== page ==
JPMorgan has been fined $125 million by the Security and Exchanges Commission (SEC) for persistent use by its staff of informal communications channels like WhatsApp. The markets watchdog said that the bank’s employees “communicated about securities business matters on their personal devices, using text messages, WhatsApp, and personal email accounts” – in breach of federal securities laws requiring transparent and auditable communications chains. It has been ordered to implement “robust improvements” to compliance.
JPMorgan admitted the wrongdoing and the compliance breach. With the fine worth approximately just four hours of the bank’s $119 billion revenues last year however, it is unclear whether it will have lasting impact. (Financial services communications applications like Symphony with compliant bridges to WhatsApp have been available for some time. The use by JPMorgan of non-compliant tools lets users evade regulatory oversight.)
“Since the 1930s, recordkeeping and books-and-records obligations have been an essential part of market integrity and a foundational component of the SEC’s ability to be an effective cop on the beat. As technology changes, it’s even more important that registrants ensure that their communications are appropriately recorded and are not conducted outside of official channels in order to avoid market oversight,” said SEC Chair Gary Gensler, adding in a Dec 17 statement: “Unfortunately, in the past we’ve seen violations in the financial markets that were committed using unofficial communications channels, such as the foreign exchange scandal of 2013.
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“Books-and-records obligations help the SEC conduct its important examinations and enforcement work. They build trust in our system. Ultimately, everybody should play by the same rules, and today’s charges signal that we will continue to hold market participants accountable for violating our time-tested recordkeeping requirements.”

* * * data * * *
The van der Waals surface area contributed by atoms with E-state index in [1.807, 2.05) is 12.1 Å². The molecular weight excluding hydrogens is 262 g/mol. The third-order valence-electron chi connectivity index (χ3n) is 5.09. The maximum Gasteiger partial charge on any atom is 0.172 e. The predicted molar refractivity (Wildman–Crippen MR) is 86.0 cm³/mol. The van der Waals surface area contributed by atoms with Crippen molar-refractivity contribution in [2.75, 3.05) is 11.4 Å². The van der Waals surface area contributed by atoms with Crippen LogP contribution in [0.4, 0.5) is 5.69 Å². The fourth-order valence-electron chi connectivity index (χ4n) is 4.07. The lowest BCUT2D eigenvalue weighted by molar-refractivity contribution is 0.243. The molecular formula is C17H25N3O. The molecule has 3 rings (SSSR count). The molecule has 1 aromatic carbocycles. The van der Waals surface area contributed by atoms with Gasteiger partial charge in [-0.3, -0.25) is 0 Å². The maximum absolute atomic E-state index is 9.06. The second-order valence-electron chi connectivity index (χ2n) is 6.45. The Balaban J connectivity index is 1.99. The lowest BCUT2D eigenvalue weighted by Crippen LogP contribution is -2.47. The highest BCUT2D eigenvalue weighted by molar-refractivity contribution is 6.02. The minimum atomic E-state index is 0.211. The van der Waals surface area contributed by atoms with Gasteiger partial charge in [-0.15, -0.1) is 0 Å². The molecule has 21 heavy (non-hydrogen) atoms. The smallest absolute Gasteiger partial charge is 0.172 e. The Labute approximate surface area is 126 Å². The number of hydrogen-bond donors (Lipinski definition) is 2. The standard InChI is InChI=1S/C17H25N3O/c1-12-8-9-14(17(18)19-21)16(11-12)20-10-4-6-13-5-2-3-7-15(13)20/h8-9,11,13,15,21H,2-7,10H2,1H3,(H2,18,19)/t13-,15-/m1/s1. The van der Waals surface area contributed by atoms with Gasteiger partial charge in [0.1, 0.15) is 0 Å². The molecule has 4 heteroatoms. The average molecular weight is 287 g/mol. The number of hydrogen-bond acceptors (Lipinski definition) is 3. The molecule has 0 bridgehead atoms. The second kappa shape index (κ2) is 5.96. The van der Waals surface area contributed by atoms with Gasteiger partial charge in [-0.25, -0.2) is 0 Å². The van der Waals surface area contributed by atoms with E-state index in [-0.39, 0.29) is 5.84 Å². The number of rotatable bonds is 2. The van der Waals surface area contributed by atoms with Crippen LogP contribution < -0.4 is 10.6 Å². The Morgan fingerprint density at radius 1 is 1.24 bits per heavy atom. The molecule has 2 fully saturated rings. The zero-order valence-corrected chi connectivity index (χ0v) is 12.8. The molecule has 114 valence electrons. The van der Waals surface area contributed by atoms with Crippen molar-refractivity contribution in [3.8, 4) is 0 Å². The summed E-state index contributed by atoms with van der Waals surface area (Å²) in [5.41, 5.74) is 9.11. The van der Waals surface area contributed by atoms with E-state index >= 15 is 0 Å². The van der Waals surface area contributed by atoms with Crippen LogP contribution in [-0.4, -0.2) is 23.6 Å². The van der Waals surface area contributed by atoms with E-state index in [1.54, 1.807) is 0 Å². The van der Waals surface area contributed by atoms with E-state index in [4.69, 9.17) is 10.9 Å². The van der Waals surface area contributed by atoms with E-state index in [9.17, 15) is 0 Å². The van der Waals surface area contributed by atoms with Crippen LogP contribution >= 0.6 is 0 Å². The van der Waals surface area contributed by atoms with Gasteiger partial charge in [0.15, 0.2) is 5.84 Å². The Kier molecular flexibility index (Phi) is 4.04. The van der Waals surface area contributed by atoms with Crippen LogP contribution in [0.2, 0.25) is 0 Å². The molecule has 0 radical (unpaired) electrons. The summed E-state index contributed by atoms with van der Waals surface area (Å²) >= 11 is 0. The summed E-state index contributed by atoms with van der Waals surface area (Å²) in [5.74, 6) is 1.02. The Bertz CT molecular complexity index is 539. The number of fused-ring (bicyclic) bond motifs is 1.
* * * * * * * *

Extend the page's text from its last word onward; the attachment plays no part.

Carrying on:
JPMorgan admitted that its conduct violated Section 17(a) of the Securities Exchange Act of 1934 and Rules 17a-4(b)(4) and 17a-4(j) and that the firm “failed reasonably to supervise its employees with a view to preventing or detecting certain of its employees’ aiding and abetting violations” as the SEC put it. The bank was ordered to “cease and desist from future violations of those provisions, was censured, and hit with the $125 million penalty.
It has agreed to “conduct a comprehensive review of its policies and procedures relating to the retention of electronic communications found on personal devices and JPMS’s framework for addressing non-compliance by its employees with those policies and procedures.”
The incident comes after the UK’s FCA earlier this year also fired a warning shot at firms over compliance while teams are working remotely, noting in particular that it would be easy for companies to drop the ball on the recording regime in SYSC 10A (Senior Management Arrangements, Systems and Controls) which requires all firms to take “reasonable steps” to record telephone conversations and keep a copy of electronic communications of activities.